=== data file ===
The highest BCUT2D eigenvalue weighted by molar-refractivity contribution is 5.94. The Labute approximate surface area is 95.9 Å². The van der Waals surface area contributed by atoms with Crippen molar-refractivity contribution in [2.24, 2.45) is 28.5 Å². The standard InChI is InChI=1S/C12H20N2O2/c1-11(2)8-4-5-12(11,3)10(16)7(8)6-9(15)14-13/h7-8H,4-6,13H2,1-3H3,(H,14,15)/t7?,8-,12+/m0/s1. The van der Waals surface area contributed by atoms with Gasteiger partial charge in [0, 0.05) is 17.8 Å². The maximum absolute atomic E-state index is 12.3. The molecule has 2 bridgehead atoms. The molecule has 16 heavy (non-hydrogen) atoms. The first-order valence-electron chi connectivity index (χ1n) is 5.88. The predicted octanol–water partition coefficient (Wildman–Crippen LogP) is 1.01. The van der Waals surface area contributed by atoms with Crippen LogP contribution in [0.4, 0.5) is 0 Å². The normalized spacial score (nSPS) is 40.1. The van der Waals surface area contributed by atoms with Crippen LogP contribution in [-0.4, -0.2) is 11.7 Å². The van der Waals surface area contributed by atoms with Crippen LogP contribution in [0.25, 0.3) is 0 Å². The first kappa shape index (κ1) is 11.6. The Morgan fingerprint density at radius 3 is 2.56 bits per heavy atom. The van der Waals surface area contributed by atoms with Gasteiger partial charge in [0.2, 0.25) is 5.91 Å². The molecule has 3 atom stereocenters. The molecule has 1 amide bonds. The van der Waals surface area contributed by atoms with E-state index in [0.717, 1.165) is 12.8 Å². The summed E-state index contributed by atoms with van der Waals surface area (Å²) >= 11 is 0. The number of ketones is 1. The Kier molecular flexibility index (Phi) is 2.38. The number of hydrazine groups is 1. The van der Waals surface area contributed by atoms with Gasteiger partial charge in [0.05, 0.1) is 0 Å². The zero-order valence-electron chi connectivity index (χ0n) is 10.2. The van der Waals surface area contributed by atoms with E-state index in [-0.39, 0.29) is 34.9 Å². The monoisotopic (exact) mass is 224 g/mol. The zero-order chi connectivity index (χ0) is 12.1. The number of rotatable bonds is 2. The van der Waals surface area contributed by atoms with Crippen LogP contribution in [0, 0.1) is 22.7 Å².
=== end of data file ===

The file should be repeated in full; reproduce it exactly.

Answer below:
The highest BCUT2D eigenvalue weighted by molar-refractivity contribution is 5.94. The Labute approximate surface area is 95.9 Å². The van der Waals surface area contributed by atoms with Crippen molar-refractivity contribution in [2.24, 2.45) is 28.5 Å². The standard InChI is InChI=1S/C12H20N2O2/c1-11(2)8-4-5-12(11,3)10(16)7(8)6-9(15)14-13/h7-8H,4-6,13H2,1-3H3,(H,14,15)/t7?,8-,12+/m0/s1. The van der Waals surface area contributed by atoms with Gasteiger partial charge in [0, 0.05) is 17.8 Å². The maximum absolute atomic E-state index is 12.3. The molecule has 2 bridgehead atoms. The molecule has 16 heavy (non-hydrogen) atoms. The first-order valence-electron chi connectivity index (χ1n) is 5.88. The predicted octanol–water partition coefficient (Wildman–Crippen LogP) is 1.01. The van der Waals surface area contributed by atoms with Crippen LogP contribution in [0.4, 0.5) is 0 Å². The normalized spacial score (nSPS) is 40.1. The van der Waals surface area contributed by atoms with Crippen LogP contribution in [-0.4, -0.2) is 11.7 Å². The van der Waals surface area contributed by atoms with Crippen LogP contribution in [0.25, 0.3) is 0 Å². The first kappa shape index (κ1) is 11.6. The Morgan fingerprint density at radius 3 is 2.56 bits per heavy atom. The van der Waals surface area contributed by atoms with Gasteiger partial charge in [0.2, 0.25) is 5.91 Å². The molecule has 3 atom stereocenters. The molecule has 1 amide bonds. The van der Waals surface area contributed by atoms with E-state index in [0.717, 1.165) is 12.8 Å². The summed E-state index contributed by atoms with van der Waals surface area (Å²) >= 11 is 0. The number of ketones is 1. The Kier molecular flexibility index (Phi) is 2.38. The number of hydrazine groups is 1. The van der Waals surface area contributed by atoms with Gasteiger partial charge in [0.05, 0.1) is 0 Å². The zero-order valence-electron chi connectivity index (χ0n) is 10.2. The van der Waals surface area contributed by atoms with E-state index in [-0.39, 0.29) is 34.9 Å². The monoisotopic (exact) mass is 224 g/mol. The zero-order chi connectivity index (χ0) is 12.1. The number of rotatable bonds is 2. The van der Waals surface area contributed by atoms with Crippen LogP contribution in [0, 0.1) is 22.7 Å².